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Am J Psychiatry. 2017 Sep 1;174(9):840-849. doi: 10.1176/appi.ajp.2017.16091016. Epub 2017 May 5.

The Long-Term Effects of Antipsychotic Medication on Clinical Course in Schizophrenia.

Author information

1
From the Nathan Kline Institute for Psychiatric Research and New York University Langone Medical Center, New York University School of Medicine, New York; the Department of Psychiatry and Psychotherapy, Ludwig-Maximilians-University Munich, Munich, Germany; the Department of Psychiatry, Psychotherapy and Psychosomatics, Division of Psychiatry, Medical University Innsbruck, Innsbruck, Austria; the New York State Psychiatric Institute and New York Presbyterian Hospital-Columbia University Medical Center, Columbia University College of Physicians and Surgeons, New York; the Department of Psychiatry, Brain Center Rudolf Magnus, UMC Utrecht, Utrecht, The Netherlands; the Department of Neuropsychiatry, Keio University School of Medicine, Tokyo, Japan; and the Department of Psychiatry, Chinese National Clinical Research Center for Mental Disorders, Mental Health Institute, The Second Xiangya Hospital of Central South University, Changsha, Hunan, P.R. China.

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Abstract

Concerns have been raised that treatment with antipsychotic medication might adversely affect long-term outcomes for people with schizophrenia. The evidence cited for these concerns includes the association of antipsychotic treatment with brain volume reduction and with dopamine receptor sensitization, which might make patients vulnerable to relapse and illness progression. An international group of experts was convened to examine findings from clinical and basic research relevant to these concerns. Little evidence was found to support a negative long-term effect of initial or maintenance antipsychotic treatment on outcomes, compared with withholding treatment. Randomized controlled trials strongly support the efficacy of antipsychotics for the acute treatment of psychosis and prevention of relapse; correlational evidence suggests that early intervention and reduced duration of untreated psychosis might improve longer-term outcomes. Strategies for treatment discontinuation or alternative nonpharmacologic treatment approaches may benefit a subgroup of patients but may be associated with incremental risk of relapse and require further study, including the development of biomarkers that will enable a precision medicine approach to individualized treatment.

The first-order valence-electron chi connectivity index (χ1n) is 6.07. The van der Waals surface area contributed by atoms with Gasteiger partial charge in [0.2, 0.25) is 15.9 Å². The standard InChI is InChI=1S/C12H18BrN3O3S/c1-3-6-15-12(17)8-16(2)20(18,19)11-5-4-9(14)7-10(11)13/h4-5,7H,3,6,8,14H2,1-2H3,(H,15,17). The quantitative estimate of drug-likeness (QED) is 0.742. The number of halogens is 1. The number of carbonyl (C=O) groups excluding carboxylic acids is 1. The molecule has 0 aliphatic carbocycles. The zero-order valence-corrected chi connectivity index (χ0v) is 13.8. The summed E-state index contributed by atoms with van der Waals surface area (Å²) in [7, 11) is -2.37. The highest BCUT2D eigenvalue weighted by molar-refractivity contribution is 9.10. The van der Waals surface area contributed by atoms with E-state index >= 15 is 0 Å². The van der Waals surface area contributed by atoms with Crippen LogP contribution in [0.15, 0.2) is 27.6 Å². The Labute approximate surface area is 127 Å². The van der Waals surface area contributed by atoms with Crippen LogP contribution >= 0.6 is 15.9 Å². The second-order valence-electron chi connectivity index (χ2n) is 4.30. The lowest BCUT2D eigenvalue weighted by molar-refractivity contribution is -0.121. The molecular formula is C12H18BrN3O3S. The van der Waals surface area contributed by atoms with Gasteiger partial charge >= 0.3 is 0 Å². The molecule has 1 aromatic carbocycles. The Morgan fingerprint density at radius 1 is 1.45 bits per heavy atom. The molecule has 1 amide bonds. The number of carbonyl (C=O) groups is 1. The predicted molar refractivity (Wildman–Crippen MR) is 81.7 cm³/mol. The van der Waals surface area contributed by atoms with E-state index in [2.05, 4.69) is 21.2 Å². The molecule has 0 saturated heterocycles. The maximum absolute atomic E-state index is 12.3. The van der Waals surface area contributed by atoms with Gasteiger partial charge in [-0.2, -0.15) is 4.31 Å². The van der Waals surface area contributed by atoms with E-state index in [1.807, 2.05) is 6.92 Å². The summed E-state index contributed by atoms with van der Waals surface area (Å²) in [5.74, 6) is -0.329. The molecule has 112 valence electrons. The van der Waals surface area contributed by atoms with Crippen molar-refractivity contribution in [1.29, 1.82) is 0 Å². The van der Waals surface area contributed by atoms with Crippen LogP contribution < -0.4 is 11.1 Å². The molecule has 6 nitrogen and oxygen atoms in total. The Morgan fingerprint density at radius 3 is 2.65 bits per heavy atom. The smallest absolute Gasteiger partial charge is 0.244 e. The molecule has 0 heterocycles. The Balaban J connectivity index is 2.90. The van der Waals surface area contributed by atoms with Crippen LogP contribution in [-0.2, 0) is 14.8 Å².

KEYWORDS:

Antipsychotics; Schizophrenia

PMID:
28472900
DOI:
10.1176/appi.ajp.2017.16091016
[Indexed for MEDLINE]

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